Loco Kit Assembly

Almost completed an old white metal K's coal tank. Had soldered the odd bit on a couple of others, but this one is my first nearly all soldered.
Incredible the ease and speed it goes together, plus hardly any clean up required. Much easier to get things lined up correctly - esp side tanks at start as well as can fix if need to change later without masses of cleanup. Also bent top of tank too much and it was about to break under its own weight - quick solder, fixed solid in seconds.
Realise most kits say soldering preferred, but didnt realise the benefit till now.
Cheers, Simon
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simon wrote:

The first kit I put together with 'Superglue' fell apart inside 18 months. The ones I soldered are still complete. One advantage of superglue is you can have all the fun of assembly at regular intervals without buying a new kit! ;-)
Greg.P.
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I had that problem when first tried to use araldite only it was 18 hours. Then realised mix thoroughly and casually introduce were not quite the same.
Cheers, Simon
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simon wrote:

Been there, done that too :-( One sign you've got it mixed properly is the constant colour throughout. Trouble with the 5 minute stuff is it takes 6 minutes to mix it properly.
Greg.
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Incidently did soldering with cheap 30w iron without problems but some concern about the temp, however asked trader about minmum wattage for Antex iron and was told use temp controlled one as 18W may not deliver enough heat to the joins. However, I dont want to pay that price, would prefer basic 15 or 18W - anyone know if they would be powerful enough ?
Cheers, Simon
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simon wrote:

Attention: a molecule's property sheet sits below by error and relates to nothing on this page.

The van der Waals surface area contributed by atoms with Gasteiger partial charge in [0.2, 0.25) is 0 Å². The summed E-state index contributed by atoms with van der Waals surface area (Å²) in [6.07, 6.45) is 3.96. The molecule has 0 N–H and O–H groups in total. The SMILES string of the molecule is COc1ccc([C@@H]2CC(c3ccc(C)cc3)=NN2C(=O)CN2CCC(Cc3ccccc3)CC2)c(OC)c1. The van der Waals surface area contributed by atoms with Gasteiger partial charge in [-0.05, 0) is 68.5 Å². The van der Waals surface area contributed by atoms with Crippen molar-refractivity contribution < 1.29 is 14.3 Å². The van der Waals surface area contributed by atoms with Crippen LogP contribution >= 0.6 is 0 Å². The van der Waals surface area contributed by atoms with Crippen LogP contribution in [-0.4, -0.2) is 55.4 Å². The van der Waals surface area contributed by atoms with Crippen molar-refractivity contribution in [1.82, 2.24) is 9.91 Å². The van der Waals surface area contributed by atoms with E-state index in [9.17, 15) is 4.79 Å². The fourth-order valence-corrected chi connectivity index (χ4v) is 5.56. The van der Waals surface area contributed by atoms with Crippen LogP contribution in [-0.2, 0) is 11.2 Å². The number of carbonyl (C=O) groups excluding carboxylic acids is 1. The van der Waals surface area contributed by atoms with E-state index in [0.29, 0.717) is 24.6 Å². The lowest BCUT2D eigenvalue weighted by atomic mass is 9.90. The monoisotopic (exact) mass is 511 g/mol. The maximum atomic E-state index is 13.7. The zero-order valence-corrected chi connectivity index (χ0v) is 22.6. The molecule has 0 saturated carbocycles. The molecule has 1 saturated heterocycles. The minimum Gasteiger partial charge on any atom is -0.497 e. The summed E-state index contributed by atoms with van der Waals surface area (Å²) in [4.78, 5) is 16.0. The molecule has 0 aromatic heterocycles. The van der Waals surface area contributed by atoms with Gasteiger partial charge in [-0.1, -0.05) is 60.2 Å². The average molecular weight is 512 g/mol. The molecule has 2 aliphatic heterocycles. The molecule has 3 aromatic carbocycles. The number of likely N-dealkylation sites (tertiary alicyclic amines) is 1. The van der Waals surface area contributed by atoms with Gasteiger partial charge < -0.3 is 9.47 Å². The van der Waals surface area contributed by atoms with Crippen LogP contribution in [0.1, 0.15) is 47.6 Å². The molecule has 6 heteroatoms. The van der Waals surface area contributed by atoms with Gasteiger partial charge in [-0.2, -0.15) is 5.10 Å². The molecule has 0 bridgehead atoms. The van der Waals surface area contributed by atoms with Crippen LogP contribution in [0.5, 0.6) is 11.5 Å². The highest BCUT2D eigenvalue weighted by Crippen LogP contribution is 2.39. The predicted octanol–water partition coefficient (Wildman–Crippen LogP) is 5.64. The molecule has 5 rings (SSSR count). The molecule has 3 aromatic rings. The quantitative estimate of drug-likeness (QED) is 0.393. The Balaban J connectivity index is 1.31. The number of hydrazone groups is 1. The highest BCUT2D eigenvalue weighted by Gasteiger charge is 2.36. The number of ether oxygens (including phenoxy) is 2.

Temperature and power are not the same things at all.
Wattage is the amount of power an iron can sink into a piece of work. A bigger 100W iron can sink 100W of power into a big-ish lump of metal. Whereas a 15W iron can only sink 15W, and then its temperature plummets as the big piece of metal can absorb all that heat and more.
Temperature is degrees C at the tip. A temperature controlled iron lets you decide what value that should be. Different types of solder melt at different temperatures, typically "low melt" for whitemetal kits can be below 100 degree C, whereas the old lead-based plumbing and electrical solder is 188 degrees C.
With a lump of metal on a whitemetal kit, you may find that the 18W (or 15W) iron will drop to about the right temperature. Or you may find it drops too low (and nothing melts), or you may find you touch a small detail and it delivers 15W at 300 degrees C into a detail and destroys the detail.
You can get a crude, though effective, form of temperature control with an old light dimmer powering a small iron. One or two makers used to sell similar devices in a little plug brick. Or, sometimes, discounters such as Maplin have cheap temperature controlled irons on sale.
- Nigel
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Thanks for the full answer, suppose it comes down to trying it out. Has anyone tried to solder the major parts of a whitemetal loco kit using an antex 18W iron ?
Cheers, Simon
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Yes, and I now had a Weller temperature controlled 40W soldering station. http://www.brewstersbatteries.co.uk/catalog/weller-whs40lt - solder-station-special-edition-p-49.html
Although I got mine from Expo tools - always get exceptional service from them but thier site's a bit "sh 1 T" http://www.expotools.com (Looks like their currently the victim of "passing off" as the ".co.uk" diverts to someone else.
I'd echo everything Nigel says, it makes such a difference to have constant power at the right temperature - regardless of what you're doing, brass, NS, white metal.